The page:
Poolside Ruminations on Season Opening Week

Gail Tate checks in with some random observations from the first full weekend of college football. Don't worry - she throws in a few rants as well...

Nothin' like some drinkable Montipulciano D'Abbruzzo in the afternoon to get me into an introspective, college-football kinda mood:

Fresno State's cultivation of a BIGTIMEFOOTBALL culture is paying off handsomely.  It's what the Valley Folk want and it's what they're a-gettin'.  Bulldogs out-hit, out-hustled, out-coached, out-smarted, out-quarterbacked a good, if not a great, Beav team Sunday night and Denny Erickson was just glad to get outta there alive, believe it. It coulda been worse, folks.  Mighta had him throwin’ back a few cocktails on the return flight. Fresno State? Best – BEST – in the West.  QB is a bona-fide Heisman candidate. Top- gun guy this weekend, no contest.  He should be on a billboard in Times Square, not Joey “Heatherton.”

TW won’t like to hear this but a loss to BC Saturday will BURY Stanford bedrock-deep in the category of Reasonably Respectable But Hopelessly Mediocre Squad Despite Coach Perennially “NFL-Bound.”  Losing to a middle-of-the-pack school from a conference with maybe two real teams in it this year is bad enough.  But when that conference (The Big Least) is located along the Atlantic Seaboard and has a school that’s ESPN’s farm team (Syracuse), it’s…it’s…it’s a game you better friggin’ win, is what it is, dudes.

Repeat: lose this game and your headed backwards down Gun-barrel at Squaw Valley.

Anyone still wondering if the TV bozos, like the second stringers doing play-by-play at the BC-WV game, treat Stanford football as a contradiction in terms had only to hear the pronunciation of Randy Fasani’s name: At least one bozo thinks that it rhymes with Graziani, as in Tony, as in Oregon, as in a long time ago.  Idiot.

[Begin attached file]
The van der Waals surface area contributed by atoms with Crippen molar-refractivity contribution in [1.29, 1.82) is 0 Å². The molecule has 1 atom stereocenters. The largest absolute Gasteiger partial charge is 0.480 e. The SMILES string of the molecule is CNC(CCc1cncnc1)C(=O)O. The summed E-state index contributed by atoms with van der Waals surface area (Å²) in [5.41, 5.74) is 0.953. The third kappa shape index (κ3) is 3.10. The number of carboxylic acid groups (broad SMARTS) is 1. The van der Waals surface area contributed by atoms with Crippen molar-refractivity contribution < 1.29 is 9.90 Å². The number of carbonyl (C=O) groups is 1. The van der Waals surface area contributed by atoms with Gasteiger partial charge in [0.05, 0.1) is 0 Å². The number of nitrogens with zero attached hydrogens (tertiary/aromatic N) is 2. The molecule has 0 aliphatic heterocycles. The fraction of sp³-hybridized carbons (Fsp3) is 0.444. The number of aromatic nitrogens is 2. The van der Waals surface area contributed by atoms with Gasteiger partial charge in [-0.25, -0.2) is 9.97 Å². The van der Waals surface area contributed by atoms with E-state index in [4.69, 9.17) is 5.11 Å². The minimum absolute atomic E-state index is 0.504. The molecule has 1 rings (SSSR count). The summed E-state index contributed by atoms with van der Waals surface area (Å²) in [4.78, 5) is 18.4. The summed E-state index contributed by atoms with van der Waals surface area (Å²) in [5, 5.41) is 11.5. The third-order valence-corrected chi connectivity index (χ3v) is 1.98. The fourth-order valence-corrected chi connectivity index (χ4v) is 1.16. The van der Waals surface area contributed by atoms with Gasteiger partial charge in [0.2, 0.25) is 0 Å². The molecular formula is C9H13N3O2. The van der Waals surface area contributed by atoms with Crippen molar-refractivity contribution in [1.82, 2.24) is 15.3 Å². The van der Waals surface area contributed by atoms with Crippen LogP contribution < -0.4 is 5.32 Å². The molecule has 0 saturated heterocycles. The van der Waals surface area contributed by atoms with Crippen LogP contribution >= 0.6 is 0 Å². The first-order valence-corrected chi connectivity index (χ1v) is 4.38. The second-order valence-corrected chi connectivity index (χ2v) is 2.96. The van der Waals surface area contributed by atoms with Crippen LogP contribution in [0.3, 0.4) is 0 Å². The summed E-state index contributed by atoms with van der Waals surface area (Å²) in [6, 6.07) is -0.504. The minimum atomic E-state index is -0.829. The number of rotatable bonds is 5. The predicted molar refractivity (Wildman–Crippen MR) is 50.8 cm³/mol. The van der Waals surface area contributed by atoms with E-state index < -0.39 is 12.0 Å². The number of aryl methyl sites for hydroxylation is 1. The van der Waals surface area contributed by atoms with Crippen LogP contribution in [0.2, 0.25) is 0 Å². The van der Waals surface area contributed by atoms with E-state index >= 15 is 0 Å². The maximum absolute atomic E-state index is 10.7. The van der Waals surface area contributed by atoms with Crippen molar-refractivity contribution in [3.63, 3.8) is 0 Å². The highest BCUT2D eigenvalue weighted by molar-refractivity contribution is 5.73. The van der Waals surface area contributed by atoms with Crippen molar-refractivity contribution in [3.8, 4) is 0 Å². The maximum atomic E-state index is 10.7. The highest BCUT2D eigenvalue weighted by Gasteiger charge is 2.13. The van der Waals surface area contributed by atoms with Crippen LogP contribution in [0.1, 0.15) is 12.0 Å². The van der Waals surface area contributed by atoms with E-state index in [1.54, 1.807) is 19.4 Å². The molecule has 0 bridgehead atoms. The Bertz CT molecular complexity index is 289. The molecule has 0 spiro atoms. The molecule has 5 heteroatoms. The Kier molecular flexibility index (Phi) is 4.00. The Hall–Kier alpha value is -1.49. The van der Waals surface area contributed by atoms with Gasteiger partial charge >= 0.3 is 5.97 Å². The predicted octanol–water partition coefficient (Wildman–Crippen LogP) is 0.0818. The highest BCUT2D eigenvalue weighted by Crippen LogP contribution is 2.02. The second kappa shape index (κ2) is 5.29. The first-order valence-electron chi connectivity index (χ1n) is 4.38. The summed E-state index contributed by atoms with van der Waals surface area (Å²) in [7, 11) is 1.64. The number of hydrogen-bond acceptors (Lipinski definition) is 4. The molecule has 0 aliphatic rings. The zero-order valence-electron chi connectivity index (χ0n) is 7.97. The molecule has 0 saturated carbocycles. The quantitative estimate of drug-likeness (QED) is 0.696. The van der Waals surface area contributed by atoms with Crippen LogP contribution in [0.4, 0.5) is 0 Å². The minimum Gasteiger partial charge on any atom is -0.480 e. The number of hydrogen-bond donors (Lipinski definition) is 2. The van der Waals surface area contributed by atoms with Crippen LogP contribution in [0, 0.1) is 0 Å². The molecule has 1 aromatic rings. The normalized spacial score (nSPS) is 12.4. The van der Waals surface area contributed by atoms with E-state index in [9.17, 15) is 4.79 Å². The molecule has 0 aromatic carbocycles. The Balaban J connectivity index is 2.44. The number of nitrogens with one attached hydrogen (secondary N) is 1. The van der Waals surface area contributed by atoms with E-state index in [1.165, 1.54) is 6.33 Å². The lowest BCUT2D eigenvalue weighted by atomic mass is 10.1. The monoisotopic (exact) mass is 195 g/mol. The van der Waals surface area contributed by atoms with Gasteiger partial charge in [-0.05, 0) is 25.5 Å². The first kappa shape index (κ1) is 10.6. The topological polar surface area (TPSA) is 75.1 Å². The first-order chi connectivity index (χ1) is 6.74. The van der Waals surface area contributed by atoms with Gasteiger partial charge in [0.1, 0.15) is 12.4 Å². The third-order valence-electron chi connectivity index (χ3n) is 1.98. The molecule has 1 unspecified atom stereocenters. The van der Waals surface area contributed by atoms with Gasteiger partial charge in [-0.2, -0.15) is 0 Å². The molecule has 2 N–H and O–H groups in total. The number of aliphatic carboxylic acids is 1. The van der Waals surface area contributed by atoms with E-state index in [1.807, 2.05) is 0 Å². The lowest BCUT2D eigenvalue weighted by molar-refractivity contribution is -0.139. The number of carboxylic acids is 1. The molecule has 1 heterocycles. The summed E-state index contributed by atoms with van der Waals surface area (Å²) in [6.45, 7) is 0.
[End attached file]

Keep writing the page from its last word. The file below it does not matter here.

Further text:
Another reason why you gotta SMOKE these guys on Saturday.

Finally, these deep thoughts inspired during a recent Stanford Stadium walk-through –

Looking around the seismically-challenged infrastructure, with vintage graffiti like “Coolidge for President” and “Beatles 4-Ever” in the nether reaches of the timber beams, and then glancing around the in-house-outhouses where one can actually hear the rust that never sleeps, and finally musing on the shrinking picnic grounds and evermore draconian rules and regulations for the huddled masses yearning to find their creaky, vertebra-torturing seats, I drew the inevitable parallel:

Think of Ted Leland as the owner/operator of the only resort hotel of an isolated resort on which a predictable, captive market descends each year.  The customers love to hate it, and hate to love it.  But they come.  Carpets are so threadbare the ladies catch their heels on the snags. No water pressure, no laundry, staff is surly, furnishings are from garage sales and the food inedible.  Entertainment is some Albanian refugee spinning 45rpm vinyl and his mother playing the accordion.  Still they come. Year in.  Year out.  The hotel is a cud-munching bovine of cash.  With this scenario in mind, where on a list of priorities would you think the owner puts big-time capital improvement?


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